Crude oil surges, but talk of a bottom premature at this stage
Fawad Razaqzada January 22, 2016 6:35 AM
<p>The price of crude oil has managed to rally significantly in percentage terms since hitting a low sub $28 in mid-week. Since Brent hit a low of $27.10 and WTI $27.50 on Wednesday, the two major oil contracts were some 13-15 per cent better off at the time of this writing on Friday morning. In nominal terms, the gains have been about 4 dollars thus far – although noticeable, $4 merely represents a drop in the ocean compared to how much prices have fallen over the past year or so. This sort of a move is not uncommon in strong bearish trends and suggestions that a bottom has been reached may be a bit premature at this stage as after all the fundamental picture has not improved whatsoever. That being said, the rally back above the $30 handle is clearly a bullish outcome as far as the near-term outlook is concerned.</p>
The price of crude oil has managed to rally significantly in percentage terms since hitting a low sub $28 in mid-week. Since Brent hit a low of $27.10 and WTI $27.50 on Wednesday, the two major oil contracts were some 13-15 per cent better off at the time of this writing on Friday morning. In nominal terms, the gains have been about 4 dollars thus far – although noticeable, $4 merely represents a drop in the ocean compared to how much prices have fallen over the past year or so. This sort of a move is not uncommon in strong bearish trends and suggestions that a bottom has been reached may be a bit premature at this stage as after all the fundamental picture has not improved whatsoever. That being said, the rally back above the $30 handle is clearly a bullish outcome as far as the near-term outlook is concerned.
The mid-week reversal has been driven first and foremost by traders taking profit on their exiting short positions at extremely oversold levels. Some speculators were undoubtedly uncomfortable selling oil below $30 following the significant acceleration in the downtrend in recent weeks and given that most of the bearish news was already out there (Iran, oversupply, China worries, etc.). This group of traders may show their hands again now that oil prices have staged a bit of a recovery – but probably not after the emergence of a clear technical signal that would suggest the downward trend is or about to resume. Likewise, the opportunistic buyers are unlikely to bet that prices will stage a significant recovery (in nominal terms), so they may take profit quicker since they are going against the underlying bearish trend. The net impact may be that oil prices will soon stall before not only revisiting their recent lows, but potentially breaking further lower over time.
Only when it becomes clear that the downward trend has ended will more buyers likely to step in. So far, I am not convinced that a bottom has been formed for oil. In fact, we will never know for sure; we can only have at best a calculated guess based on some fundamental story that's not yet perceived by the majority of the market participants. This is where technical analysis come particularly handy. Traders should look for signs they are familiar with at market extremes. For example, when the market does not handle the news in the way you would expect it to. Say, if some particularly bearish news comes out for oil out but prices fail to move decisively lower or better still, rally. This would tell us that most of the bad news is already priced in. Or, we witness a big rally from extremely oversold levels, preferably around a psychologically-important price level such as $20 or $30 in the case of oil. Better still would be to wait for a major reversal pattern to form such as a false breakdown, an inverse head and shoulders or a bull/bear battle, especially around extremely oversold and psychological levels. Taking all these factors into consideration, the recent price action on oil may suggest that it has bottomed out, but at this stage it cannot be confirmed with a high degree of confidence. In fact, this isn’t the first time prices have behaved this way (and it probably won’t be the last) only for the gains to evaporate in no time.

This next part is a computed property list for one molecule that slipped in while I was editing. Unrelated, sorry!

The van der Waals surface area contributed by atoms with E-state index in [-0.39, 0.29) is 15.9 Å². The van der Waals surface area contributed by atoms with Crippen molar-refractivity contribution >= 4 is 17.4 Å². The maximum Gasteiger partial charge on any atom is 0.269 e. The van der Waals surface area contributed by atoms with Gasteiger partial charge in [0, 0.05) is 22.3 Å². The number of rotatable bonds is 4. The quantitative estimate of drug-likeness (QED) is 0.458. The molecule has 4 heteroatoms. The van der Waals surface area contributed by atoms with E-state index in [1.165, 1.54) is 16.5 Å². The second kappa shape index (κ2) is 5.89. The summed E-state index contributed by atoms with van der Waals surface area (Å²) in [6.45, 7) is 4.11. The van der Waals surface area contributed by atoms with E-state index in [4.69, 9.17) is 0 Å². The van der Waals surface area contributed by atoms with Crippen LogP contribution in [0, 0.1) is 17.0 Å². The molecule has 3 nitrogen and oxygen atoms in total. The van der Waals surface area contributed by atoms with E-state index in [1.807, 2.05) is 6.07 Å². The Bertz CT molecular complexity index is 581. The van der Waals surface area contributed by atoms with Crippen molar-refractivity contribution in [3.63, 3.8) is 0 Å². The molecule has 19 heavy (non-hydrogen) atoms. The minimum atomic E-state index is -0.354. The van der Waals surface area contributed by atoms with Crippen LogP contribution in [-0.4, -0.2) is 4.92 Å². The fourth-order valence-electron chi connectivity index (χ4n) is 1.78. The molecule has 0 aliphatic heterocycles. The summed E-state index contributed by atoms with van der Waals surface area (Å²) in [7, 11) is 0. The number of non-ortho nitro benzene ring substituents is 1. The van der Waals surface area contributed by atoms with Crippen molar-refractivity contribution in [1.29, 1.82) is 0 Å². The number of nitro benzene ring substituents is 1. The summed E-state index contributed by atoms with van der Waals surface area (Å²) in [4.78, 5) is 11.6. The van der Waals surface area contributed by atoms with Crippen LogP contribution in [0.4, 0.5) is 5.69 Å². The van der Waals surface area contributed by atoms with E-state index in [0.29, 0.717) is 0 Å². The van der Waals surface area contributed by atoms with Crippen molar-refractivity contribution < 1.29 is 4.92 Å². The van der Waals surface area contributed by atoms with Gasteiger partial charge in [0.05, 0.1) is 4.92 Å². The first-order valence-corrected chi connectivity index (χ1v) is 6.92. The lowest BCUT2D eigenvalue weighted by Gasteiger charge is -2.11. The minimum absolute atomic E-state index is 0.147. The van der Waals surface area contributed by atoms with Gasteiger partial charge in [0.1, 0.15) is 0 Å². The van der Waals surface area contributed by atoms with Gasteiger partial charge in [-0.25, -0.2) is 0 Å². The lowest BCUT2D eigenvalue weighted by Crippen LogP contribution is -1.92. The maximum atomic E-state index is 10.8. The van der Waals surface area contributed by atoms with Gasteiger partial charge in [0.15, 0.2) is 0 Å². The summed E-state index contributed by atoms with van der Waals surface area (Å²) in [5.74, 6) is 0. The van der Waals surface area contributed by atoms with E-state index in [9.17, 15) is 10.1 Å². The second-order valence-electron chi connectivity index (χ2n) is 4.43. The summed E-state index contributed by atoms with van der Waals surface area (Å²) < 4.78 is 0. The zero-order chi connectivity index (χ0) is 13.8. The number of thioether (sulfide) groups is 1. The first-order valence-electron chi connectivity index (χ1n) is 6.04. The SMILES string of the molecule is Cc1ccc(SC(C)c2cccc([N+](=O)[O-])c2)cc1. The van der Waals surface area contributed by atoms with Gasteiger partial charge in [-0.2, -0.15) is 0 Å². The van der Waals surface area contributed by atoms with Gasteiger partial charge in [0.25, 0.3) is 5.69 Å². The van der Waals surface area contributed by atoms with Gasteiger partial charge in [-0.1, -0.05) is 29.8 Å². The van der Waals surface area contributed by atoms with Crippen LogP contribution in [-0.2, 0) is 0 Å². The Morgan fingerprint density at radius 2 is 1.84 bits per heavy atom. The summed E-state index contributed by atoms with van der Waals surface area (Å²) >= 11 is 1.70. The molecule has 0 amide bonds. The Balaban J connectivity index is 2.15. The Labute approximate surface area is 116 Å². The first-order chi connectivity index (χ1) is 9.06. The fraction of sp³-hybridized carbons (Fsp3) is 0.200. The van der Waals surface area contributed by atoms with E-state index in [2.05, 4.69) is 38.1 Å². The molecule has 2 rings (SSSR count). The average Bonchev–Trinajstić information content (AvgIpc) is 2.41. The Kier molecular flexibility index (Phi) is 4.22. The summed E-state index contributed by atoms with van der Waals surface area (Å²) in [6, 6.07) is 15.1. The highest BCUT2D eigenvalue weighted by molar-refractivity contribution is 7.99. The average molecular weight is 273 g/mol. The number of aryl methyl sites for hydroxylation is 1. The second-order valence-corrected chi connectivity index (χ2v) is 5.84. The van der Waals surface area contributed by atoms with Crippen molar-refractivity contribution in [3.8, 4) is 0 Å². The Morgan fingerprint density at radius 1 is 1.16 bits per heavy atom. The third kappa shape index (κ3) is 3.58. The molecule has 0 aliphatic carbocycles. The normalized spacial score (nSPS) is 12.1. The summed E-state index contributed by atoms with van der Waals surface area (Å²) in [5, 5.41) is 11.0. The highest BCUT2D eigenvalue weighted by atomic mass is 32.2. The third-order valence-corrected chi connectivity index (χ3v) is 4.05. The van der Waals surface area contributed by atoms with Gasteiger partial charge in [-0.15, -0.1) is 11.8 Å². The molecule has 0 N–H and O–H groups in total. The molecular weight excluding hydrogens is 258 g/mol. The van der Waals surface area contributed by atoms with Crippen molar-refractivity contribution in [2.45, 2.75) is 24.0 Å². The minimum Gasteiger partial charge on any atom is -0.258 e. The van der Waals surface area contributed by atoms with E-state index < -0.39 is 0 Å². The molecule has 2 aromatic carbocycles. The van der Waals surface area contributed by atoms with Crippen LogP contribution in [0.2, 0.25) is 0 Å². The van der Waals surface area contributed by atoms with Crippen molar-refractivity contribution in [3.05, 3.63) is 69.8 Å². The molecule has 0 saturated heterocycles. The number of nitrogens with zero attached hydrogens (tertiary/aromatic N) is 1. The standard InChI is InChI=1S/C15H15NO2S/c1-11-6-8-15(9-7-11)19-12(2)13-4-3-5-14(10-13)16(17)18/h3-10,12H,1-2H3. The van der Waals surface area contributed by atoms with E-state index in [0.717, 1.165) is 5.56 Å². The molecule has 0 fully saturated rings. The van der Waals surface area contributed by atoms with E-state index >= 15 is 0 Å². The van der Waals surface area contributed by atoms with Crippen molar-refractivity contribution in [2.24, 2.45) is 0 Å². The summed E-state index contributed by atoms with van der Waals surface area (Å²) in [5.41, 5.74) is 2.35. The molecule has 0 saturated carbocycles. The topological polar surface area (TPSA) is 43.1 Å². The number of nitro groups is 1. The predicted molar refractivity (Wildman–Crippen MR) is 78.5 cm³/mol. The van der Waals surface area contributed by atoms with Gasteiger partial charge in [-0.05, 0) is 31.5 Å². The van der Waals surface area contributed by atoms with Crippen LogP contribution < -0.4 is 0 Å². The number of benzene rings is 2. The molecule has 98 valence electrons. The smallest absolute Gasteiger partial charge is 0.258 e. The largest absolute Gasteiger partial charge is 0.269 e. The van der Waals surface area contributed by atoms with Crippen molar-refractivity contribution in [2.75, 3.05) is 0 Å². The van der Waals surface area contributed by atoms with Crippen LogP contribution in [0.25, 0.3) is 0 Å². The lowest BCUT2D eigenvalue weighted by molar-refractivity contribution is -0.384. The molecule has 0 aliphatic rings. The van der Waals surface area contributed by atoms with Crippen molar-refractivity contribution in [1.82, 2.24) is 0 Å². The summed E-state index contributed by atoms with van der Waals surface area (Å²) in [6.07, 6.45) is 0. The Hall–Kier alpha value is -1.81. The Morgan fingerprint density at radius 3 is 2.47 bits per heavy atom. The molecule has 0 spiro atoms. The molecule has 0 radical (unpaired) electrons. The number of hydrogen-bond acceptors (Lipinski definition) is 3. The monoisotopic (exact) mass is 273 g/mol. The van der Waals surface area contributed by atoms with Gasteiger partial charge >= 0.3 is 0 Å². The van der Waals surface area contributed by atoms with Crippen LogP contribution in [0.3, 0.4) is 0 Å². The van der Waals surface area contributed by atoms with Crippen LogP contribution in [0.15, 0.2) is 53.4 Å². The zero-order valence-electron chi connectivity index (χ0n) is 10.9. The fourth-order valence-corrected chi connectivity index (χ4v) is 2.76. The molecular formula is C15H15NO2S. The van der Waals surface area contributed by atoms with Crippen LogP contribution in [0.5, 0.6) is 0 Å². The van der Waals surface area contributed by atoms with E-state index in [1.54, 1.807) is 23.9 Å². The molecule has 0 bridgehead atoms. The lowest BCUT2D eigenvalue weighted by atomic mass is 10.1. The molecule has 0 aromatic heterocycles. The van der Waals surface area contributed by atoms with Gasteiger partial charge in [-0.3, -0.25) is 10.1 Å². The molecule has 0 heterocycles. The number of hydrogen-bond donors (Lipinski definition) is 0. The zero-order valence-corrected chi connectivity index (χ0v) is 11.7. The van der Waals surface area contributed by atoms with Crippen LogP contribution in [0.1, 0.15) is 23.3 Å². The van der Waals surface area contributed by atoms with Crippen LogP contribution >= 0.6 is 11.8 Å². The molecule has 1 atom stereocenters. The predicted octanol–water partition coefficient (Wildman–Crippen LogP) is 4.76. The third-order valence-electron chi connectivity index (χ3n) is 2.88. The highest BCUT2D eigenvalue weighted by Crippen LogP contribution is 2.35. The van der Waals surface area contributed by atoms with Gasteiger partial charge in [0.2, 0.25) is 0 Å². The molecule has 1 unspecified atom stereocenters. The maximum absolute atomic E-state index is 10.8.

So, it could be that a short-term low has been formed, but with the bearish trends on both contracts still intact traders should proceed with extreme caution. Price action around technically-important resistance levels should be observed closely, for the kick-back rally could end there. But if these key levels only hold down price for a small period of time then one should expect the rally to continue for some time yet. In any event, the key short-term levels to watch for WTI include $32.40, the lows from December 2008 which was taken out with ease earlier this month; $34.50 which was previously support and where a short-term bearish trend line comes into play, and $36.50/37.00, the convergence of the 38.2% Fibonacci level with the 50-day moving average. For Brent, the corresponding bearish trend line comes in around $35, so there is a potential for a sizeable recovery from current prices. For both contracts, a move back below $30 would be a bearish development.
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